UPS has begun testing the use of drones to make commercial deliveries of packages to remote or difficult-to-access locations, working together with drone-maker CyPhy Works.
Testing began last Thursday when the companies staged a mock delivery of urgently needed medicine from Beverly, Mass. to Children’s Island, which is about three miles off the Atlantic coast. The drone flight advances an investment made by The UPS Strategic Enterprise Fund in CyPhy to gather information about drone uses and capabilities.
“Our focus is on real-world applications that benefit our customers,” said Mark Wallace, UPS senior vice president of global engineering and sustainability. “We think drones offer a great solution to deliver to hard-to-reach locations in urgent situations where other modes of transportation are not readily available.”
Last month, the U.S. Federal Aviation Administration (FAA), issued new rules that expanded the uses of drones in commercial applications. Operators must adhere to important safety regulations. UPS believes these new rules are a step in the right direction. With the recent appointment of Captain Houston Mills, UPS Airlines’ director of safety, to the FAA’s new drone advisory committee, UPS intends to keep working closely with regulators to stay on the right path.
Innovation through automation and robotics has long been a focus for the world’s largest package delivery company. In fact, UPS has been testing drones in warehouses to check high storage racks to confirm stock or available space. The company also is exploring the use of drones to deliver humanitarian aid in hard-to-reach parts of the world.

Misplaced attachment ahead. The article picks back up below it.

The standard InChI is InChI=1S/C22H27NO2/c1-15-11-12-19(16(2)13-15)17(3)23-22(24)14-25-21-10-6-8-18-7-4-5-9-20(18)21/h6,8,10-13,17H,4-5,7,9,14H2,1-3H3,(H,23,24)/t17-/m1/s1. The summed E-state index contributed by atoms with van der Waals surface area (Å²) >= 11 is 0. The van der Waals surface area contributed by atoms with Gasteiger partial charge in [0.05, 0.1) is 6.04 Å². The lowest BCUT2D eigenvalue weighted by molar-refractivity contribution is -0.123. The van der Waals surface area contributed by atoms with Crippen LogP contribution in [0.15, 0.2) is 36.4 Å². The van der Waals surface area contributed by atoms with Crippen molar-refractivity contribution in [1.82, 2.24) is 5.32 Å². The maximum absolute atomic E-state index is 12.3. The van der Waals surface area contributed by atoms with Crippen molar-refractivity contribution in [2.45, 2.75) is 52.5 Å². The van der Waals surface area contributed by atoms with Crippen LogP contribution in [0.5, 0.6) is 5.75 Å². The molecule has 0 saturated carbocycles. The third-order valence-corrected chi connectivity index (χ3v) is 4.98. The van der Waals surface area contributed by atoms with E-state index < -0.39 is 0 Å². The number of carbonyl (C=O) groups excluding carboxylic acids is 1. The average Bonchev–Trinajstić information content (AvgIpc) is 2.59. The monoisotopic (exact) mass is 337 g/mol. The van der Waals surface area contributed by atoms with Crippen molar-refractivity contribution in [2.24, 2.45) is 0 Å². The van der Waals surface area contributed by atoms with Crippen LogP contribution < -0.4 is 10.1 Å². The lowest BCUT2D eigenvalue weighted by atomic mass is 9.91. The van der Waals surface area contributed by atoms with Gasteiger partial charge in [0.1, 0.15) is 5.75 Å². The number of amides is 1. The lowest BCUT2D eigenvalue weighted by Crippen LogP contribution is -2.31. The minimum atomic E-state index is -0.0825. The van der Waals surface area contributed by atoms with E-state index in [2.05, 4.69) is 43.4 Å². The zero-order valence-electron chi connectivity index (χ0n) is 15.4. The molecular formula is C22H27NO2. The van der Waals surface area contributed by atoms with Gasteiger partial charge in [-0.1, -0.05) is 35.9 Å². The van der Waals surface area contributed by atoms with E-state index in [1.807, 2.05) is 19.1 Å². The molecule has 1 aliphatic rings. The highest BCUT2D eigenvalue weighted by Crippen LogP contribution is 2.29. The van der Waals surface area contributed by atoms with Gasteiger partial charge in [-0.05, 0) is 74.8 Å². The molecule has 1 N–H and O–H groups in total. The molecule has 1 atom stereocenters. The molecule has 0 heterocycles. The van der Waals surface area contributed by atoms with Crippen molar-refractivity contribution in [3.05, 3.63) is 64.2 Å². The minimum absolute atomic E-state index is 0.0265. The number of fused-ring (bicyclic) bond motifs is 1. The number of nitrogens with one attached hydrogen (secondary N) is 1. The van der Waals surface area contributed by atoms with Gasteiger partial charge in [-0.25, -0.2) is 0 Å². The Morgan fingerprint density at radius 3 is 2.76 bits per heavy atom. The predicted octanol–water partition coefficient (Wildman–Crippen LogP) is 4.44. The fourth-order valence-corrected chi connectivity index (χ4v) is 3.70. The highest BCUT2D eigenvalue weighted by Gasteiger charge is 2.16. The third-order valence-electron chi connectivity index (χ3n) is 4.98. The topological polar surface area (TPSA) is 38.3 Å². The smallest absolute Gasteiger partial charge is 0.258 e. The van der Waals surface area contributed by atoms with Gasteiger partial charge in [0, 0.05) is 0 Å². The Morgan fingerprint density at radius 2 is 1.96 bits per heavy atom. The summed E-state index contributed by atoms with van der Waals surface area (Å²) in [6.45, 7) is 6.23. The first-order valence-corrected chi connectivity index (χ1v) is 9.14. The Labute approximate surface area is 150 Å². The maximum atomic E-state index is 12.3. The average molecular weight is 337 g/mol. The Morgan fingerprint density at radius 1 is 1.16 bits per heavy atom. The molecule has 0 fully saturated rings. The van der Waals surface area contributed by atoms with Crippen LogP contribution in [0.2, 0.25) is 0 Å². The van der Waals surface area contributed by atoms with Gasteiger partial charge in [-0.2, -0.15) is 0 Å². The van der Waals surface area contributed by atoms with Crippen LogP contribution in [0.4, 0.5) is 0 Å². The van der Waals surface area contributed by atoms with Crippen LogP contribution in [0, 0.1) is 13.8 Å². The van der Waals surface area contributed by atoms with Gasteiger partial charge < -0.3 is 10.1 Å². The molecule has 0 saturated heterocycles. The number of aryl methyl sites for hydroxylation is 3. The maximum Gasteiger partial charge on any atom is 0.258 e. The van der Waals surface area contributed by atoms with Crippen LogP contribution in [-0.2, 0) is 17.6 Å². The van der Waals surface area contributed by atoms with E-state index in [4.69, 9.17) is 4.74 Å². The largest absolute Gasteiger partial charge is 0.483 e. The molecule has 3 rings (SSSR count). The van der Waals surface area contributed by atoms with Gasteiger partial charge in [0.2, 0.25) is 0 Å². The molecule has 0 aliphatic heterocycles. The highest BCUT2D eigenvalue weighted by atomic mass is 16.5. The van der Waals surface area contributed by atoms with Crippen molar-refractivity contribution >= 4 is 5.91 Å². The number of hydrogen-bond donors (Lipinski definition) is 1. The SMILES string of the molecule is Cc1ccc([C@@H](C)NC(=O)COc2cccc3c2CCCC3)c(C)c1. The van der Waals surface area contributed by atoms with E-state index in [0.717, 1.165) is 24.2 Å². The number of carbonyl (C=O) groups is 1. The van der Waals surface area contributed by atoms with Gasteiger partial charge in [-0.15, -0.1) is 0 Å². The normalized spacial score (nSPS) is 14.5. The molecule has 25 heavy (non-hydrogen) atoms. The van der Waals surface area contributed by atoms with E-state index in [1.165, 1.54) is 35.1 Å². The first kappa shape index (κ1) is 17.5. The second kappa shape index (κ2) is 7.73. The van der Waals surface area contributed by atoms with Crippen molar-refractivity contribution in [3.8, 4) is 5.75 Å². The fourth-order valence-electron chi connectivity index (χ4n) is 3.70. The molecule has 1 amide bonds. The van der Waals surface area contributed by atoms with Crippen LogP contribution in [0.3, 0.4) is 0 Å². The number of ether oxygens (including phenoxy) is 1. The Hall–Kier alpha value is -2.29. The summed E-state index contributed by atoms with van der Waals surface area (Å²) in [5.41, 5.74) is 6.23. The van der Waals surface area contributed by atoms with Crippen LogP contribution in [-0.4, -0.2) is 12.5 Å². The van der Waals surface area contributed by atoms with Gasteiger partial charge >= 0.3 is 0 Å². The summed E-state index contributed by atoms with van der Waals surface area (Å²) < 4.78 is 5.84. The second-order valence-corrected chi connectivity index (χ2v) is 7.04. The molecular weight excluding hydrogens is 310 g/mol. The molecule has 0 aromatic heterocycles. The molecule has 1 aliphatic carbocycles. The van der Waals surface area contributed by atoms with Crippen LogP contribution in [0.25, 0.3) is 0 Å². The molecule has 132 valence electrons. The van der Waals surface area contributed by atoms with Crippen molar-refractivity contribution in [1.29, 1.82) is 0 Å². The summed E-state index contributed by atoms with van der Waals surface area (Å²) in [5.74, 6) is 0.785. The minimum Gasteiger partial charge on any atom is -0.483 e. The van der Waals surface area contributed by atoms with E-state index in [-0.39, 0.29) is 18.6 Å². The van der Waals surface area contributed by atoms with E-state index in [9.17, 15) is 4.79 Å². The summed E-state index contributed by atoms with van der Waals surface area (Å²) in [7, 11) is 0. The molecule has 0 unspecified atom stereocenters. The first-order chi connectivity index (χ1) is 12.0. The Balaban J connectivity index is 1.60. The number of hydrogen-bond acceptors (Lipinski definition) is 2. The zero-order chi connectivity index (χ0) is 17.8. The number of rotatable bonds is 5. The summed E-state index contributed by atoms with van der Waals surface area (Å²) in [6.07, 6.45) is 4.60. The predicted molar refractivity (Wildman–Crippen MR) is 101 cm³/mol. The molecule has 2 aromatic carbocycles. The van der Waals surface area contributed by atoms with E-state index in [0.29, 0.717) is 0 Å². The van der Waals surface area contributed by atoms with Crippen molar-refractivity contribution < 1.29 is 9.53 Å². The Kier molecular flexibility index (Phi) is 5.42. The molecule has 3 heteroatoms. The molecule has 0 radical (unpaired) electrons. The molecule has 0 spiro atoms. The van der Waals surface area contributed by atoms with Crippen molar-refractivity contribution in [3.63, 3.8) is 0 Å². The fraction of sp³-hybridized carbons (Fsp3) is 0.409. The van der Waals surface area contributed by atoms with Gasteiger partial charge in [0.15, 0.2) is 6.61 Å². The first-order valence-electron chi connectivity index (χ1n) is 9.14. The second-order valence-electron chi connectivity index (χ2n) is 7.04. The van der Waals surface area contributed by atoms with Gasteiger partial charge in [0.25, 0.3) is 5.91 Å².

“We’re thrilled to partner with UPS in this endeavor,” said Helen Greiner, CyPhy’s founder and chief technology officer. “Drone technology used in this way can save lives and deliver products and services to places that are difficult to reach by traditional transit infrastructures.”
The CyPhy drone used in Thursday’s test is the Persistent Aerial Reconnaissance and Communications (PARC) system. The battery-powered drone flies itself, so very little user training is required. It is extremely durable, has night vision and features secure communications that cannot be intercepted or disrupted.
UPS and CyPhy flew the PARC from Beverly to Children’s Island to test the viability of using the drone to make a time-critical delivery. In the mock scenario, the drone successfully carried an asthma inhaler to a child at a camp on the island, which is not reachable by automobile.
“UPS has a history of innovation that reaches back more than a hundred years,” Wallace said. “UPS uniformed employees remain a vital connection to our customers, but tests like these reveal a bridge to the future of customer service and urgent package delivery. We are continuously exploring ways to improve our network to efficiently support our customers’ demanding requirements.”